Magical Kingdom? More like immeasurable empire!
…because even if you don’t know his name, you know his cartoons. As an animator at Warner Brothers Animation, Chuck Jones provided a cinematic flair to the adventures of Bugs Bunny and Daffy Duck. He also created such memorable characters as Marvin the Martian, Pepe LePew, the Road Runner and Wile E. Coyote. In addition to the classic shorts "What’s Opera, Doc?," "Duck Amuck" and "One Froggy Evening," Jones directed the feature length film "The Phantom Tollbooth" and animated (i.e. non-Jim Carrey starring) the adaptation of Dr. Seuss’s "How the Grinch Stole Christmas."
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Whether in animation or live action, Jones brought more memorable characters to the screen than arguably anyone apart from Walt Disney (who was one of Jones’s biggest influences). While Tex Avery technically created Bugs and Daffy, Jones basically defined their characters. For starters, he drew them as more realistic creatures as opposed to distorted cartoon animals. More importantly, Jones also humanized their personalities: Bugs transformed from an arrogant pest to a defiant trickster hero, while Daffy went from an honest-to-god lunatic to a sympathetic buffoon who was more often the victim of circumstance. He also developed a rivalry between the two characters on screen, adding complexity to their relationship, as both were protagonists compared to the bumbling villain Elmer Fudd. Jones’s own creations demonstrate a similar depth of characterization. It’s difficult to imagine a more sympathetically inept villain than Marvin the Martian or a more brilliantly hopeless romantic than Pepe LePew. The silent characters of the Road Runner and Wile E. Coyote reflect his admiration for Charlie Chaplin and Buster Keaton – reportedly, a young Jones would watch both men filming scenes. In the end, Jones proved that two-dimensionally drawn characters don’t have to be flat and that even animals can be human too.
As a director, Jones took advantage of animation’s ability to play around with motion on screen. His characters constantly seem to be in a state of conflict between biology and physics. Think about Wile E. Coyote’s most famous moment: when he runs off a cliff after the Road Runner, he continues his swift pace on a straight track until he looks down and succumbs to the law of gravity again. Of course, there’s also the Road Runner’s famous running style, in which the bird’s legs essentially become wheels to depict the character’s lightning quick pace. Especially in these cartoons where neither character ever says a word, their movement often helps to convey aspects of the story. Jones also understood the importance of details in a scene, which is key for any filmed story, but particularly so in animation where there is less constraint on the amount of texture in every frame. The greatest example of this in Jones’s career – and arguably the history of animation – is "Duck Amuck," in which the constantly changing depiction of the scene drives the story (as well as Daffy Duck to a nervous breakdown). In every cartoon he made, Jones was constantly aware of the strengths of his medium, and used them to his advantage.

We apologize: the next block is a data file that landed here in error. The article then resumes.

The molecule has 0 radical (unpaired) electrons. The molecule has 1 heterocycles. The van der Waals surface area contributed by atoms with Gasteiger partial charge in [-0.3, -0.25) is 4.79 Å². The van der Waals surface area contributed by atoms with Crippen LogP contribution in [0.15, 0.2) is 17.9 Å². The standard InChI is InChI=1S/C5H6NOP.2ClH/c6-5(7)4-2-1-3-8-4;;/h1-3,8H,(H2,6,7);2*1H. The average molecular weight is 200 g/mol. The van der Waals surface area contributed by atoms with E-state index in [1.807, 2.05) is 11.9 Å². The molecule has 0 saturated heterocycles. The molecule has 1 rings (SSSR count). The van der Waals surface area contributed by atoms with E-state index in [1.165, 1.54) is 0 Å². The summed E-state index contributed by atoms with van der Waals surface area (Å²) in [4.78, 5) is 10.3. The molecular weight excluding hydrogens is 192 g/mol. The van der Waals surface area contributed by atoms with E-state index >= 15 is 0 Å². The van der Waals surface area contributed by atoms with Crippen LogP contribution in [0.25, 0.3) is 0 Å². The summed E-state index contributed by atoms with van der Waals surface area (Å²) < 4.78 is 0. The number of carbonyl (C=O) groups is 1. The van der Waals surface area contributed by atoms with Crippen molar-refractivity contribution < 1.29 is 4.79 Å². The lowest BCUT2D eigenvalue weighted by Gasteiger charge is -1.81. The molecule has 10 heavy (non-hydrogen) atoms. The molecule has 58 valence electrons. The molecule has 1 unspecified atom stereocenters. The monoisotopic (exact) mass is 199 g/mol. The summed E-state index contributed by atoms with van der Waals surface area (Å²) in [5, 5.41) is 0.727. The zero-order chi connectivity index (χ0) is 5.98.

In his storytelling, Jones and his story collaborator Michael Maltese developed a unique approach to narrative structure. Every short broke into two acts, which were often opposed to each other in their functions. The first act relied on building the audience’s expectations, whereas the second act cleverly subverted the expected outcome. This manipulative technique is probably best reflected in the ‘meta-toon’ "Duck Amuck," where Daffy is essentially put into the position of the audience member objecting to the constantly changing scenery; yet in the cartoon’s ingenious twist, we “learn” that it’s not actually Jones tormenting Daffy with a paintbrush and pencil. Jones was also not afraid to challenge the conventions of content. "Duck Amuck" ventures into absurdist surrealism, "What’s Opera, Doc?" plays with genuine tragedy (not to mention “killing” the most important character), and "One Froggy Evening" becomes a dark human parable about greed and sanity. Jones’s contributions to storytelling stretch far beyond the realm of animation.
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Chuck Jones ExperienceRead more
Academy of Achievement – Chuck JonesRead more
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Chuck Jones: American Animator (encyclopedia britannica)Read more
CHUCK JONES, in his own wordsRead more
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Chuck Amuck: The Life and Times of an Animated CartoonistBuy now $30
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